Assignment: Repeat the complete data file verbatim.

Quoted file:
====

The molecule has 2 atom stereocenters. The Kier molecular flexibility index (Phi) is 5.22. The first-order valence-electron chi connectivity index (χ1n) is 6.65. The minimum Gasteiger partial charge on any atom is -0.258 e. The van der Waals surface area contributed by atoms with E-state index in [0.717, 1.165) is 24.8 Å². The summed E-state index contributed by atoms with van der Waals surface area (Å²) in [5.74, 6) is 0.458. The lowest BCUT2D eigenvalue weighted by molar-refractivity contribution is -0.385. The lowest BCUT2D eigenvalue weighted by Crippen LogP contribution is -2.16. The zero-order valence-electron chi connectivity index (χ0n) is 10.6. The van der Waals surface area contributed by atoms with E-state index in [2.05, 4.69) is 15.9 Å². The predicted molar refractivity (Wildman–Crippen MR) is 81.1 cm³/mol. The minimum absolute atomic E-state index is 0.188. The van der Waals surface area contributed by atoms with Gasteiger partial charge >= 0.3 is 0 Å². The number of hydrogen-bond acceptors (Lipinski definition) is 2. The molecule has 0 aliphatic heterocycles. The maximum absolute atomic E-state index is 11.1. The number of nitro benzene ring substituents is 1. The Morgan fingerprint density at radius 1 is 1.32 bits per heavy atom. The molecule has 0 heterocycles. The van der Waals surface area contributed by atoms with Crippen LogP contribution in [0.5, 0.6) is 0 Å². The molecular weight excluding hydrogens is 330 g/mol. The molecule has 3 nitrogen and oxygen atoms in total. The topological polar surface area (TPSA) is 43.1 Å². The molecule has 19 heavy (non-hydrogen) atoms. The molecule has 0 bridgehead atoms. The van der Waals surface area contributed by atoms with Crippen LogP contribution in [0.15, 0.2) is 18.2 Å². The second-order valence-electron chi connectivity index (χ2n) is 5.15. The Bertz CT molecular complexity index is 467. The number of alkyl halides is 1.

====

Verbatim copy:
The molecule has 2 atom stereocenters. The Kier molecular flexibility index (Phi) is 5.22. The first-order valence-electron chi connectivity index (χ1n) is 6.65. The minimum Gasteiger partial charge on any atom is -0.258 e. The van der Waals surface area contributed by atoms with E-state index in [0.717, 1.165) is 24.8 Å². The summed E-state index contributed by atoms with van der Waals surface area (Å²) in [5.74, 6) is 0.458. The lowest BCUT2D eigenvalue weighted by molar-refractivity contribution is -0.385. The lowest BCUT2D eigenvalue weighted by Crippen LogP contribution is -2.16. The zero-order valence-electron chi connectivity index (χ0n) is 10.6. The van der Waals surface area contributed by atoms with E-state index in [2.05, 4.69) is 15.9 Å². The predicted molar refractivity (Wildman–Crippen MR) is 81.1 cm³/mol. The minimum absolute atomic E-state index is 0.188. The van der Waals surface area contributed by atoms with Gasteiger partial charge >= 0.3 is 0 Å². The number of hydrogen-bond acceptors (Lipinski definition) is 2. The molecule has 0 aliphatic heterocycles. The maximum absolute atomic E-state index is 11.1. The number of nitro benzene ring substituents is 1. The Morgan fingerprint density at radius 1 is 1.32 bits per heavy atom. The molecule has 0 heterocycles. The van der Waals surface area contributed by atoms with Crippen LogP contribution in [0.5, 0.6) is 0 Å². The molecular weight excluding hydrogens is 330 g/mol. The molecule has 3 nitrogen and oxygen atoms in total. The topological polar surface area (TPSA) is 43.1 Å². The molecule has 19 heavy (non-hydrogen) atoms. The molecule has 0 bridgehead atoms. The van der Waals surface area contributed by atoms with Crippen LogP contribution in [0.15, 0.2) is 18.2 Å². The second-order valence-electron chi connectivity index (χ2n) is 5.15. The Bertz CT molecular complexity index is 467. The number of alkyl halides is 1.